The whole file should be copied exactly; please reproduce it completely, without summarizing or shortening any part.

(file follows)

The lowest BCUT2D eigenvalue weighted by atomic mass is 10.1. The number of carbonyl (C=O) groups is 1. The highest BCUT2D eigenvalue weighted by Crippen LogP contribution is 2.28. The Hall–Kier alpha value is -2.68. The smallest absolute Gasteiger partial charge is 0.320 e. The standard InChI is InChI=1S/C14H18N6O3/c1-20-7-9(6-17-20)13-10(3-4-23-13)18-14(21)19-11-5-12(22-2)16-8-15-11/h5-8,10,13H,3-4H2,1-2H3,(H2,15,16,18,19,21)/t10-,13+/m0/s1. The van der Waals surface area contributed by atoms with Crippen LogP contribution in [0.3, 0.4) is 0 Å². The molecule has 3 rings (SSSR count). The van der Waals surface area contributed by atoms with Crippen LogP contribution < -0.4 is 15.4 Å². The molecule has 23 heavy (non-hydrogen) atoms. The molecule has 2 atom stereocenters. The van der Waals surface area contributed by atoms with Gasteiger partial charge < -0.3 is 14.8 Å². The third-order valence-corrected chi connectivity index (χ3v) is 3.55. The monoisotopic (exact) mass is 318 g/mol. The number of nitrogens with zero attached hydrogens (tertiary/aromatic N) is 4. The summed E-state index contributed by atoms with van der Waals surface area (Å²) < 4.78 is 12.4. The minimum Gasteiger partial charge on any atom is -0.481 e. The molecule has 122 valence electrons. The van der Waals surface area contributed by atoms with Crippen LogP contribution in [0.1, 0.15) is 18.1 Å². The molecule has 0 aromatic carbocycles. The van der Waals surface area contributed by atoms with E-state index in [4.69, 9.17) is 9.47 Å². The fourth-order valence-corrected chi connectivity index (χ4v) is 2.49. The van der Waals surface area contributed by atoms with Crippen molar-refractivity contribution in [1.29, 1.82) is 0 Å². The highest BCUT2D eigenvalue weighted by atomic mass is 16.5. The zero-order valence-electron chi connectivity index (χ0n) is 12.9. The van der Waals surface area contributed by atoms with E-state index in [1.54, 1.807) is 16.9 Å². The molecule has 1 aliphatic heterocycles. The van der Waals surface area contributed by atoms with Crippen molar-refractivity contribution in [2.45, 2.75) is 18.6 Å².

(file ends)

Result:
The lowest BCUT2D eigenvalue weighted by atomic mass is 10.1. The number of carbonyl (C=O) groups is 1. The highest BCUT2D eigenvalue weighted by Crippen LogP contribution is 2.28. The Hall–Kier alpha value is -2.68. The smallest absolute Gasteiger partial charge is 0.320 e. The standard InChI is InChI=1S/C14H18N6O3/c1-20-7-9(6-17-20)13-10(3-4-23-13)18-14(21)19-11-5-12(22-2)16-8-15-11/h5-8,10,13H,3-4H2,1-2H3,(H2,15,16,18,19,21)/t10-,13+/m0/s1. The van der Waals surface area contributed by atoms with Crippen LogP contribution in [0.3, 0.4) is 0 Å². The molecule has 3 rings (SSSR count). The van der Waals surface area contributed by atoms with Crippen LogP contribution < -0.4 is 15.4 Å². The molecule has 23 heavy (non-hydrogen) atoms. The molecule has 2 atom stereocenters. The van der Waals surface area contributed by atoms with Gasteiger partial charge < -0.3 is 14.8 Å². The third-order valence-corrected chi connectivity index (χ3v) is 3.55. The monoisotopic (exact) mass is 318 g/mol. The number of nitrogens with zero attached hydrogens (tertiary/aromatic N) is 4. The summed E-state index contributed by atoms with van der Waals surface area (Å²) < 4.78 is 12.4. The minimum Gasteiger partial charge on any atom is -0.481 e. The molecule has 122 valence electrons. The van der Waals surface area contributed by atoms with Crippen LogP contribution in [0.1, 0.15) is 18.1 Å². The molecule has 0 aromatic carbocycles. The van der Waals surface area contributed by atoms with E-state index in [4.69, 9.17) is 9.47 Å². The fourth-order valence-corrected chi connectivity index (χ4v) is 2.49. The van der Waals surface area contributed by atoms with Crippen molar-refractivity contribution in [1.29, 1.82) is 0 Å². The highest BCUT2D eigenvalue weighted by atomic mass is 16.5. The zero-order valence-electron chi connectivity index (χ0n) is 12.9. The van der Waals surface area contributed by atoms with E-state index in [1.54, 1.807) is 16.9 Å². The molecule has 1 aliphatic heterocycles. The van der Waals surface area contributed by atoms with Crippen molar-refractivity contribution in [2.45, 2.75) is 18.6 Å².